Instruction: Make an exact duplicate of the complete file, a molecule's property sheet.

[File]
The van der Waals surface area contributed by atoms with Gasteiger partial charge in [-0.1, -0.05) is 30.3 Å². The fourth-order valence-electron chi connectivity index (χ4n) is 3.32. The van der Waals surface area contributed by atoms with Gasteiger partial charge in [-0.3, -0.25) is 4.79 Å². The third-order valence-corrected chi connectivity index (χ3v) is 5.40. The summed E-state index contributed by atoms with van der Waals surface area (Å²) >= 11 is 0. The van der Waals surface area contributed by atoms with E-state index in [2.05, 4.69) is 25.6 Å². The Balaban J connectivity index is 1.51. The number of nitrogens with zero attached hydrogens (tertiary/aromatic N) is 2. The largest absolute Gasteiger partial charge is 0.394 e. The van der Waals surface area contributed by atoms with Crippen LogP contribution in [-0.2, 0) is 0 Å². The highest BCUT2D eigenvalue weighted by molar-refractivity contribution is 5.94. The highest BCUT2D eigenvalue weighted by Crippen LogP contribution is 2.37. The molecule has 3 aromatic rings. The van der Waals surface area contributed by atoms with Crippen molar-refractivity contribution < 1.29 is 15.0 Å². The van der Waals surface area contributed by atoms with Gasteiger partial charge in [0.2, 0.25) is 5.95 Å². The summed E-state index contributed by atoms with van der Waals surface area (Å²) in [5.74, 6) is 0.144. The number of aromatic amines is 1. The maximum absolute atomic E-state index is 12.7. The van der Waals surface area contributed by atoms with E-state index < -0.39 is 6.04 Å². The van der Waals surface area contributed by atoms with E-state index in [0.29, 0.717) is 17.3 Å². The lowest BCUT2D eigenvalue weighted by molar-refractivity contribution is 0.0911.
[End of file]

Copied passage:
The van der Waals surface area contributed by atoms with Gasteiger partial charge in [-0.1, -0.05) is 30.3 Å². The fourth-order valence-electron chi connectivity index (χ4n) is 3.32. The van der Waals surface area contributed by atoms with Gasteiger partial charge in [-0.3, -0.25) is 4.79 Å². The third-order valence-corrected chi connectivity index (χ3v) is 5.40. The summed E-state index contributed by atoms with van der Waals surface area (Å²) >= 11 is 0. The van der Waals surface area contributed by atoms with E-state index in [2.05, 4.69) is 25.6 Å². The Balaban J connectivity index is 1.51. The number of nitrogens with zero attached hydrogens (tertiary/aromatic N) is 2. The largest absolute Gasteiger partial charge is 0.394 e. The van der Waals surface area contributed by atoms with Crippen LogP contribution in [-0.2, 0) is 0 Å². The highest BCUT2D eigenvalue weighted by molar-refractivity contribution is 5.94. The highest BCUT2D eigenvalue weighted by Crippen LogP contribution is 2.37. The molecule has 3 aromatic rings. The van der Waals surface area contributed by atoms with Crippen molar-refractivity contribution < 1.29 is 15.0 Å². The van der Waals surface area contributed by atoms with Gasteiger partial charge in [0.2, 0.25) is 5.95 Å². The summed E-state index contributed by atoms with van der Waals surface area (Å²) in [5.74, 6) is 0.144. The number of aromatic amines is 1. The maximum absolute atomic E-state index is 12.7. The van der Waals surface area contributed by atoms with E-state index < -0.39 is 6.04 Å². The van der Waals surface area contributed by atoms with E-state index in [0.29, 0.717) is 17.3 Å². The lowest BCUT2D eigenvalue weighted by molar-refractivity contribution is 0.0911.